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Aging Schedule

Aging Schedule

What Is an Aging Schedule?

An aging schedule is an accounting table that shows a company's accounts receivables, requested by their due dates. Frequently made by accounting software, an aging schedule can assist a company with checking whether its customers are paying on time. It's a breakdown of receivables by the age of the outstanding invoice, alongside the customer name and amount due.

How an Aging Schedule Works

An aging schedule frequently arranges accounts as current (under 30 days), 1-30 days past due, 30-60 days past due, 60-90 days past due, and over 90 days past due. Companies can utilize aging schedules to see which bills are overdue and which customers it necessities to send payment suggestions to or on the other hand, on the off chance that they are too a long ways behind, ship off collections. A company needs however many of its accounts to be pretty much as current as could reasonably be expected in light of the fact that the more extended the account is delinquent, the likelier it will be it won't ever be paid, leading to a loss.

Here is an illustration of an aging schedule:

Aging Schedule Example
CustomerTotal DueCurrent (under 30 days)1-30 days past due31-60 days61-90 daysOver 90 days
ABC Inc.$10,000$8,000$2,000   
XYZ Company$7,000  $3,000$3,000$1,000
Land Co.$2,500$2,000 $500  
Total $19,500$10,000$2,000$3,500$3,000$1,000
A company might experience financial distress on the off chance that it has a huge number of past-due accounts. It might have to borrow money to remain above water in view of the unpaid accounts. That will influence the company's main concern even further in light of the fact that it will be responsible for paying interest on the money it borrows. Consistently a payment is overdue will affect a company's financial position, and each account that is late multiples that impact.

The more drawn out past due an account goes the more doubtful it is that payment will be received. Aging schedules permit companies to keep steady over A/R in order to restrict doubtful accounts.

Benefits of Aging Schedules

Aging schedules are frequently utilized by managers and analysts to survey a business' operational and financial performance. They are particularly useful for working capital management. Aging schedules can assist companies with foreseeing their cash flow by arranging pending liabilities by the due date from earliest to latest and by grouping anticipated income by the number of days since invoices were conveyed.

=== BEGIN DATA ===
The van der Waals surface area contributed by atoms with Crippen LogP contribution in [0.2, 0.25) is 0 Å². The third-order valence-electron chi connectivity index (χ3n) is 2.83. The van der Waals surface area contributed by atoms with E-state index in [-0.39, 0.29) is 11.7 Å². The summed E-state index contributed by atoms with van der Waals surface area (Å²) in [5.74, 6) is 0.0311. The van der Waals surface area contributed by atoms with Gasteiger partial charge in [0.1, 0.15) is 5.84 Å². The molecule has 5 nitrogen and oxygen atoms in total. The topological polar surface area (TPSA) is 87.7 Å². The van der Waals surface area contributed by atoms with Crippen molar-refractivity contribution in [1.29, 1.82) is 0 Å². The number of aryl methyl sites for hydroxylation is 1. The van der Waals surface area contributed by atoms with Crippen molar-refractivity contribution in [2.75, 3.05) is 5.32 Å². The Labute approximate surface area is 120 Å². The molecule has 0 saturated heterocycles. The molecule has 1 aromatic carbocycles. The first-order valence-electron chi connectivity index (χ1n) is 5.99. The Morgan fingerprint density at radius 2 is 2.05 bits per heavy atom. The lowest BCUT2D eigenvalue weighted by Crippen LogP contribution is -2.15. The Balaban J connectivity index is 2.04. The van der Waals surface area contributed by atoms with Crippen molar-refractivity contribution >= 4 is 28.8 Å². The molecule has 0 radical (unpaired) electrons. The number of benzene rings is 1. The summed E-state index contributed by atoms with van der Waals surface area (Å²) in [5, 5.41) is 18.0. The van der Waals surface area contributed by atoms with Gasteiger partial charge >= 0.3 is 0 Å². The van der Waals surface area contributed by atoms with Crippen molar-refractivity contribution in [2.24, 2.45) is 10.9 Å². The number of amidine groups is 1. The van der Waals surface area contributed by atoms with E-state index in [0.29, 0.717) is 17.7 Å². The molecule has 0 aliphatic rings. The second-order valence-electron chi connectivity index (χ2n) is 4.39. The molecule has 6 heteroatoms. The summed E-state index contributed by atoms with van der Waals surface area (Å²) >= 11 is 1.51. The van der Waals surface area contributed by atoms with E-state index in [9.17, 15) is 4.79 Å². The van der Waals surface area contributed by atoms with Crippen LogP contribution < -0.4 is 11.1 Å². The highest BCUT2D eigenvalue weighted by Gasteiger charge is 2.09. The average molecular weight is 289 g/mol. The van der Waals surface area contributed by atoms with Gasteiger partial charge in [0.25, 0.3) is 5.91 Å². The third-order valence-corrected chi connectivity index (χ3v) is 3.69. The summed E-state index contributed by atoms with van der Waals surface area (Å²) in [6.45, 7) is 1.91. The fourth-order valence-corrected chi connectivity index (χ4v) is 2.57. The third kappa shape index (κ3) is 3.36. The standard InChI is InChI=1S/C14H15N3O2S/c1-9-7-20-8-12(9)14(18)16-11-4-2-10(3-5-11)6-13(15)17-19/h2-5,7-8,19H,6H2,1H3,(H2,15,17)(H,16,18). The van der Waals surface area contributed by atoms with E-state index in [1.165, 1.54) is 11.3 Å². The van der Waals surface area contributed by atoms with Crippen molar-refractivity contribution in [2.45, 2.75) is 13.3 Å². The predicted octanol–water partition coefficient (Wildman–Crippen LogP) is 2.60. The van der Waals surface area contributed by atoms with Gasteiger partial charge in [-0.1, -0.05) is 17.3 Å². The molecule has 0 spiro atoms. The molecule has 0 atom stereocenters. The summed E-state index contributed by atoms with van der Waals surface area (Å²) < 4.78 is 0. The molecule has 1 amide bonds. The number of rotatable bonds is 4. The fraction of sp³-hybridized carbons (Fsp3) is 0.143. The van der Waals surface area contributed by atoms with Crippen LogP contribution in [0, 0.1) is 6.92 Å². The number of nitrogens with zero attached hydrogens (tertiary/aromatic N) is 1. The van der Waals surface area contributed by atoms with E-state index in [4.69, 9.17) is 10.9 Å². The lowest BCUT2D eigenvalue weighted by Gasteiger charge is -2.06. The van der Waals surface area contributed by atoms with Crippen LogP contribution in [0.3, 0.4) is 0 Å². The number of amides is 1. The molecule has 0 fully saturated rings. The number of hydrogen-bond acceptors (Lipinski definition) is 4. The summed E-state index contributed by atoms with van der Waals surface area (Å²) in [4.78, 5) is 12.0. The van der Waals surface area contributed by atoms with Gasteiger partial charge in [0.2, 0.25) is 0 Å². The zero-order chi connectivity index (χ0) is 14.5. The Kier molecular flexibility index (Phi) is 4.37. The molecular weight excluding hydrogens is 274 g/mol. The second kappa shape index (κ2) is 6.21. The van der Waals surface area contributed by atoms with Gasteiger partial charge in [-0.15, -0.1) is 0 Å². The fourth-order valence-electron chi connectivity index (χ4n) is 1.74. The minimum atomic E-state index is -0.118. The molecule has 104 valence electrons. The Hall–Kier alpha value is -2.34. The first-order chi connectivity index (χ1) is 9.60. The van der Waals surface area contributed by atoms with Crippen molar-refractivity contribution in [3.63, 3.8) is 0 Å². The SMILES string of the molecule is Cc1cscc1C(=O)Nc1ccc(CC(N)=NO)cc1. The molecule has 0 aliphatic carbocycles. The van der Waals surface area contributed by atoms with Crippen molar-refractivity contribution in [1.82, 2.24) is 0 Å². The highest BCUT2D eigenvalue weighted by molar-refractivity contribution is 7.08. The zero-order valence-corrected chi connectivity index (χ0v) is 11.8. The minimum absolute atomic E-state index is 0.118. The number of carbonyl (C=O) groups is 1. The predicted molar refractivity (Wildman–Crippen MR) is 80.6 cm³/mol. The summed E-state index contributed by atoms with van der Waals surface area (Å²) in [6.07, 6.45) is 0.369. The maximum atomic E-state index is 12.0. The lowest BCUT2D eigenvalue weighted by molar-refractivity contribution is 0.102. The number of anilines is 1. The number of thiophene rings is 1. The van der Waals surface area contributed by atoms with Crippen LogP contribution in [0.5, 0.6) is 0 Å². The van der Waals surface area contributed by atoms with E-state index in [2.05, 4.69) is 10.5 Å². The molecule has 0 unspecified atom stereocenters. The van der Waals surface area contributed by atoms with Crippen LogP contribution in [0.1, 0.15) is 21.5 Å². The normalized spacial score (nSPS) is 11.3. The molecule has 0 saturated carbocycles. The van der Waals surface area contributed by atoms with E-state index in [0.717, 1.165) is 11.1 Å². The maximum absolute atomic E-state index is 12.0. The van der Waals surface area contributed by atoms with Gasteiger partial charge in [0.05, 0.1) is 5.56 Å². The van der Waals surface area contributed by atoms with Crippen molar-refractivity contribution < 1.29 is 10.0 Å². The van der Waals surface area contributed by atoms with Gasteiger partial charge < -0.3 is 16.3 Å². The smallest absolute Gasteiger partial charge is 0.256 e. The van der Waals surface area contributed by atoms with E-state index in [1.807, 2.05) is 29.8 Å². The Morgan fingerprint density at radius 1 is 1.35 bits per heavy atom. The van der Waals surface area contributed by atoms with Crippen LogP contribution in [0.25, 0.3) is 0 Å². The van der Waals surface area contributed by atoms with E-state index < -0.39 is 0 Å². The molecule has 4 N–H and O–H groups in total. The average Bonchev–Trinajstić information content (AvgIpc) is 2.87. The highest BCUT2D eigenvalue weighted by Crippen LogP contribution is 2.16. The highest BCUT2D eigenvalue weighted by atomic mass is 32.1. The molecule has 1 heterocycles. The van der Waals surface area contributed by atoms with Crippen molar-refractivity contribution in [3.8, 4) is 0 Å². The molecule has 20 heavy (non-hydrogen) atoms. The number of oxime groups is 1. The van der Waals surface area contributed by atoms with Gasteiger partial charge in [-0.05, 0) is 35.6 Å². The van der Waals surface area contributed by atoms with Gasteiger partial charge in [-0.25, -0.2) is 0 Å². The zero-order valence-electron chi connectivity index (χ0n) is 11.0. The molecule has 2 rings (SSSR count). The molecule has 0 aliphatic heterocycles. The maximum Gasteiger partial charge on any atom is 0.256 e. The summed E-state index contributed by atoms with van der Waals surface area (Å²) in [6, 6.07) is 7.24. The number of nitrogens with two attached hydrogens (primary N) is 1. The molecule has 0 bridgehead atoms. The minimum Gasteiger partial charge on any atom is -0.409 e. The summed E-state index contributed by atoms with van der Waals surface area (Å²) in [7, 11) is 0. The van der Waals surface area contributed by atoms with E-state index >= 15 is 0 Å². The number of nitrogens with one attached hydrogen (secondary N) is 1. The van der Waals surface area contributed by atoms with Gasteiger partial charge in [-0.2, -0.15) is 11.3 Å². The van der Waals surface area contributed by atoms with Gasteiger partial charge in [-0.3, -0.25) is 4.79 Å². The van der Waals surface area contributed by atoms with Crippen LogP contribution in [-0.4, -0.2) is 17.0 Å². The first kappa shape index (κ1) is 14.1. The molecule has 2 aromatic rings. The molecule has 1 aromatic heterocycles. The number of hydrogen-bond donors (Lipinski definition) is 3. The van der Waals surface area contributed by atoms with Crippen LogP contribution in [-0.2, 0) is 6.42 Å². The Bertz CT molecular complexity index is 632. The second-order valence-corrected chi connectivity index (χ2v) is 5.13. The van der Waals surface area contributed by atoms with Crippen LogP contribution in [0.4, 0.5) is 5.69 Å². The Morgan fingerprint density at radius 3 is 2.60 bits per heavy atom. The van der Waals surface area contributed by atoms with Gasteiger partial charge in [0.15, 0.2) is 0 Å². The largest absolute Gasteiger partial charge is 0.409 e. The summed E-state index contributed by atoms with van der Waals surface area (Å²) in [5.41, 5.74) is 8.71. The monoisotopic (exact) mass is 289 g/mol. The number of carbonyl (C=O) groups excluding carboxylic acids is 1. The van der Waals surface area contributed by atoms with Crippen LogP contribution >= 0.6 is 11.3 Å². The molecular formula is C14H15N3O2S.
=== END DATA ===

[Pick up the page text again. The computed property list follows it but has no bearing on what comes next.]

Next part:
Cash flow is important to a business on the grounds that numerous businesses fail due to negative cash flow. That is the reason tracking the cash flow is an essential element of keeping a sound and effective business. Other than their internal purposes, aging schedules may likewise be utilized by creditors in assessing whether to loan a company money.

Furthermore, auditors may utilize aging schedules in assessing the value of a company's receivables. On the off chance that similar customers over and over appear as past due in an accounts receivable aging schedule, the company might have to rethink whether to continue working with them. An accounts receivable aging schedule can likewise be utilized to estimate the dollar amount or percentage of receivables that are presumably not able to be collected. That can permit a business to be proactive rather than responsive.

By knowing the percentage of receivables that may be uncollectible, the business can search for answers for their cash-flow issue before the problem twistings wild. For certain industries, for example, retail or manufacturing, aging schedules can play a huge part in setting credit standards. In the event that a company sees it generally dislikes a large number of delinquent accounts, it might see increasing its expectations with regards to a customer's credit score.


  • Aging schedules are accounting tables companies use to see whether payments are being made or received in an opportune fashion.
  • These schedules can be modified to incorporate anything that time period the company needs to follow, however commonly incorporate under 30 days, 1-30 days past due, 30-60 days past due, and over 90 days past due.
  • Utilizing aging schedules can assist companies with spotting cash flow problems before they become an even greater issue.
  • Aging schedules can assist companies with spotting problems with their credit policies.